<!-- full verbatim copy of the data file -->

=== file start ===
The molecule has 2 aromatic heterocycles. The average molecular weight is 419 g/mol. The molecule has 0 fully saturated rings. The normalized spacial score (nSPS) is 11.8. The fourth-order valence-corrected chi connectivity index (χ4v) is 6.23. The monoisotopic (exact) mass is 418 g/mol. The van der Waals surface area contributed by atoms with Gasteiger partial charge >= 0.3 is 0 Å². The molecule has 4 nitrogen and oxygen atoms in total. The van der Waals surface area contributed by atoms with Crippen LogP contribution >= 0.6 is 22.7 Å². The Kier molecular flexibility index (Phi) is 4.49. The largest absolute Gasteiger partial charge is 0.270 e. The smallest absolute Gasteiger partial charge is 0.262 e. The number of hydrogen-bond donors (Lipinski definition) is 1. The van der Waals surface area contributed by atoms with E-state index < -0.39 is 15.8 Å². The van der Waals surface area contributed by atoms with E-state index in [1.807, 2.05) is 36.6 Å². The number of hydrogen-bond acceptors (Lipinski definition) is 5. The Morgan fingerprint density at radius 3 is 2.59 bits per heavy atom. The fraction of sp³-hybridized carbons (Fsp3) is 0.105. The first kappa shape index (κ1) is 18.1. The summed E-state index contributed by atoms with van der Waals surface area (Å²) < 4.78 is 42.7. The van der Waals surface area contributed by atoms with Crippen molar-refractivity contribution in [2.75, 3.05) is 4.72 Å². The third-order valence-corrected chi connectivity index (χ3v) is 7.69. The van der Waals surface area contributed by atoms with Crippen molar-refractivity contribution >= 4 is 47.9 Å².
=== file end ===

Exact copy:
The molecule has 2 aromatic heterocycles. The average molecular weight is 419 g/mol. The molecule has 0 fully saturated rings. The normalized spacial score (nSPS) is 11.8. The fourth-order valence-corrected chi connectivity index (χ4v) is 6.23. The monoisotopic (exact) mass is 418 g/mol. The van der Waals surface area contributed by atoms with Gasteiger partial charge >= 0.3 is 0 Å². The molecule has 4 nitrogen and oxygen atoms in total. The van der Waals surface area contributed by atoms with Crippen LogP contribution >= 0.6 is 22.7 Å². The Kier molecular flexibility index (Phi) is 4.49. The largest absolute Gasteiger partial charge is 0.270 e. The smallest absolute Gasteiger partial charge is 0.262 e. The number of hydrogen-bond donors (Lipinski definition) is 1. The van der Waals surface area contributed by atoms with E-state index < -0.39 is 15.8 Å². The van der Waals surface area contributed by atoms with E-state index in [1.807, 2.05) is 36.6 Å². The number of hydrogen-bond acceptors (Lipinski definition) is 5. The Morgan fingerprint density at radius 3 is 2.59 bits per heavy atom. The fraction of sp³-hybridized carbons (Fsp3) is 0.105. The first kappa shape index (κ1) is 18.1. The summed E-state index contributed by atoms with van der Waals surface area (Å²) < 4.78 is 42.7. The van der Waals surface area contributed by atoms with Crippen molar-refractivity contribution in [2.75, 3.05) is 4.72 Å². The third-order valence-corrected chi connectivity index (χ3v) is 7.69. The van der Waals surface area contributed by atoms with Crippen molar-refractivity contribution >= 4 is 47.9 Å².